Growth id?

mk3guy

New Member
View Badges
Joined
Feb 1, 2024
Messages
20
Reaction score
28
Location
Broward County
Rating - 0%
0   0   0
New to coral, noticed this a couple days ago. At first I just assumed it was the zoa spreading, but now I am not sure. Should I be concerned? It’s not really noticeable when they are open. The last pic is when I noticed it, the other two are this morning.
IMG_0123.jpeg
IMG_0122.jpeg
IMG_0116.jpeg
 

ISpeakForTheSeas

5000 Club Member
View Badges
Joined
Nov 22, 2021
Messages
6,900
Reaction score
8,274
Location
United States
Rating - 0%
0   0   0
That's an invasive sponge - since you mentioned your zoas are still opening, and since it doesn't seem to be growing over the polyps, it's most likely harmless:
Yeah, that's definitely a sponge. Most sponges are completely harmless/beneficial, but some can be invasive and/or harmful to corals (thankfully, these are rare).

To tell if a sponge is chemically harmful: if a healthy, established coral starts closing up or looking to be in bad shape on the side closest to the sponge as the sponge grows closer to it, and nothing else has happened (lighting changes, parameter swings, pests, etc.) that could explain it, then the sponge is probably chemically harmful.

Chemically harmful sponges are very rare.

For invasive sponges: unless it shows signs of being chemically harmful or starts actively growing over and smothering a coral's flesh/polyps, it's harmless. These can grow over the skeletons of corals, around the base/stalks of corals, even up into the water column above corals (where they're over the coral but not growing on the flesh or polyps themselves), etc. without harming the coral at all - as long as the coral flesh and polyps can get food, light, and flow, the sponge is harmless.

Invasive sponges are moderately rare.

Invasive and chemically harmful sponges are incredibly rare.
For removal:
I've heard of some good removal success rates with the injection method (described below), but that may be risky with the sponge being on the zoas.
The best way I've heard to control sponge growth at this point is to use a steel straw to scrape and siphon out the sponge you want to remove. Sometimes you can create bad conditions for them and kill them off that way, but that's typically much harder and not always effective.

Some other sponge removal methods:
Other suggestions include exposing the sponge to air (obviously not a guaranteed solution, and definitely not viable for this situation); hydrogen peroxide dipping the sponge (again, not viable here); injecting the sponge with hydrogen peroxide, vinegar, boiling water, or air; microbubbles in the display; and a few more. Predation is not usually a good solution for this issue
Basically, if the sponges have enough food and enough trace elements (which for most sponges includes silicates) to meet their needs, then you’ll see their populations booming.

If you can figure out what’s allowing them to thrive in your tank, then you can deal with that root cause and get rid of them.
Some people may suggest scrubbing with a soft toothbrush to try and avoid irritating the zoas.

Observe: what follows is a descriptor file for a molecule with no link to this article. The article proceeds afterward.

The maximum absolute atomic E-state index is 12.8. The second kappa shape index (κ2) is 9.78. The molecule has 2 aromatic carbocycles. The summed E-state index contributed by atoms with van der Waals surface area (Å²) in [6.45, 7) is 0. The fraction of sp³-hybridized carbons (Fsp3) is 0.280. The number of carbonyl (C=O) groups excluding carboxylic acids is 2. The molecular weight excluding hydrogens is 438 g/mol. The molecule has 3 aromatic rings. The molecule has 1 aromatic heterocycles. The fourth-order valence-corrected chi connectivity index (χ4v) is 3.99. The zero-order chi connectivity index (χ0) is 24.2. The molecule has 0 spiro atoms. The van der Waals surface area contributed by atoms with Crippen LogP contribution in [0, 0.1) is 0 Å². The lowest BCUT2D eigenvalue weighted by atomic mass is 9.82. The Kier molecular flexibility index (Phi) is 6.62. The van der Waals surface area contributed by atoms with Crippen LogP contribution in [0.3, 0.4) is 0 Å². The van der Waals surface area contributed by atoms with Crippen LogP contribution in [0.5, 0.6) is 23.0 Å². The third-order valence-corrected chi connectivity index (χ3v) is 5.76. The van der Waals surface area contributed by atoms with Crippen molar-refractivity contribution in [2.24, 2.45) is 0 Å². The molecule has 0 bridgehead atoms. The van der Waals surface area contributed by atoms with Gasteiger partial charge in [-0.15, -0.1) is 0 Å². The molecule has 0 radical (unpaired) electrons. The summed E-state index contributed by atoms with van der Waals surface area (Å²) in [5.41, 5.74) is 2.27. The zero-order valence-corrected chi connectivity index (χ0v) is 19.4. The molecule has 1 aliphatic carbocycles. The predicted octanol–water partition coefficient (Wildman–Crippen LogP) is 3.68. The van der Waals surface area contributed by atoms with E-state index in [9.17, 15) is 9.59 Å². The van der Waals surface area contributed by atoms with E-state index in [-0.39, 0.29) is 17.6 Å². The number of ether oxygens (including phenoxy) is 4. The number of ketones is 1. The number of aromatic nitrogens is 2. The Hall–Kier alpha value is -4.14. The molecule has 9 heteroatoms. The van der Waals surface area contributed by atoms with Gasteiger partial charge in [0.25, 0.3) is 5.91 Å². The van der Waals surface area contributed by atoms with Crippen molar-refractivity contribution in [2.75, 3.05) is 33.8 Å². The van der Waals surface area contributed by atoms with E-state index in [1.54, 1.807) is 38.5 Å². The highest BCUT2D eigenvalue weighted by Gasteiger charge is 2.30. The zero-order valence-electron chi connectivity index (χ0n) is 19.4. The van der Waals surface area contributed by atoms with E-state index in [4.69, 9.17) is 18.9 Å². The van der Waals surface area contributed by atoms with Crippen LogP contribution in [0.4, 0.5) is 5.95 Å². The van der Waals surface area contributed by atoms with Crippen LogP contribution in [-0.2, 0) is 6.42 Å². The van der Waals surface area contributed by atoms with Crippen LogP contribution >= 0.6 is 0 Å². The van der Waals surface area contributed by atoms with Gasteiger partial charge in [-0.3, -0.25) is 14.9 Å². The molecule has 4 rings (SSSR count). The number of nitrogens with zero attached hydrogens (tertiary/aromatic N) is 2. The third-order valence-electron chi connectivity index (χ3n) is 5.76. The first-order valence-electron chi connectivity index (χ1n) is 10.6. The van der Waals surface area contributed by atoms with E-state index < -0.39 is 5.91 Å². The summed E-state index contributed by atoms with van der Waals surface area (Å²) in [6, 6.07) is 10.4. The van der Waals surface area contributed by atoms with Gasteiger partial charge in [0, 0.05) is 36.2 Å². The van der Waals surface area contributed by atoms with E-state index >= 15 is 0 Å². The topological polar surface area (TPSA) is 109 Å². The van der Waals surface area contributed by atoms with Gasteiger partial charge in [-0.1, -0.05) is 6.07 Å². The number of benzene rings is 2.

Also, with regards to zoas and palys in case this is an issue for your tank:
Yeah, if you do scrub it off in a bowl of tank water, since it's growing on palys, you may want to run carbon in the bowl to absorb any toxins.
Any scrubbing with zoas/palys should be done in a very well ventilated area, and you should be aware of the symptoms of palytoxin poisoning just to be safe:
To add, some sponges have incredible regenerative capabilities, so multiple removals may be necessary, and doing what you can to minimize the odds of remaining sponge cells ending up back in your tank is recommended:
I would try the scraping with a steel straw/brushing with a toothbrush and siphoning out for that one in particular - if you can do this is a bowl of saltwater out of the tank (I don't recommend adding the water to the tank after) and rinse with clean saltwater (not from the bowl) afterwards, that would be even better.
I should clarify here - the scraping and siphoning method I refer to literally siphons through the straw as you scrape to try and prevent spreading (this is also why I recommend doing this in a bowl outside of the tank).
 

crazyfishmom

Valuable Member
View Badges
Joined
Oct 29, 2023
Messages
1,733
Reaction score
2,593
Location
North Andover
Rating - 100%
2   0   0
I am experiencing the same issue. Someone on my thread mentioned that high silicates may be to blame; I looked into my RODI and it’s at 2TDS which is not a big deal in my experience but I’m watching this. Just fi hi res is mention it to you as well!
 

Caption This Contest OFFICIAL VOTING POLL! (make a post in this thread and you could win a prize too)

  • "What do you mean?! I am smiling!

  • "Did she really just rejoin the ReefAholics Anonymous group...AGAIN?!"

  • "Take a look at the new Sexy Shrimp!"

  • "I'm funny how, I mean funny like I'm a clownfish? I amuse you?"

  • "Looks like your living room is going through the ugly stage"

  • "Aghhh! Go put on your makeup before feeding me, please!"

  • "You try eating sand and not get constipated!"

  • "Everyone, hide! The landlord is coming!"

  • "He touched the butt!"

  • "They forgot to shut off the RO line and left for work...AGAIN"

  • "Get off my sand!"

  • "What do you mean I can't say that on a family friendly forum?"

  • "My face looking over my bank statement after a reef show..."

  • "Kids, you're grounded! Get back in my mouth!"

  • "When you see a human with a bucket and know somethings is about to go down."


Results are only viewable after voting.
Back
Top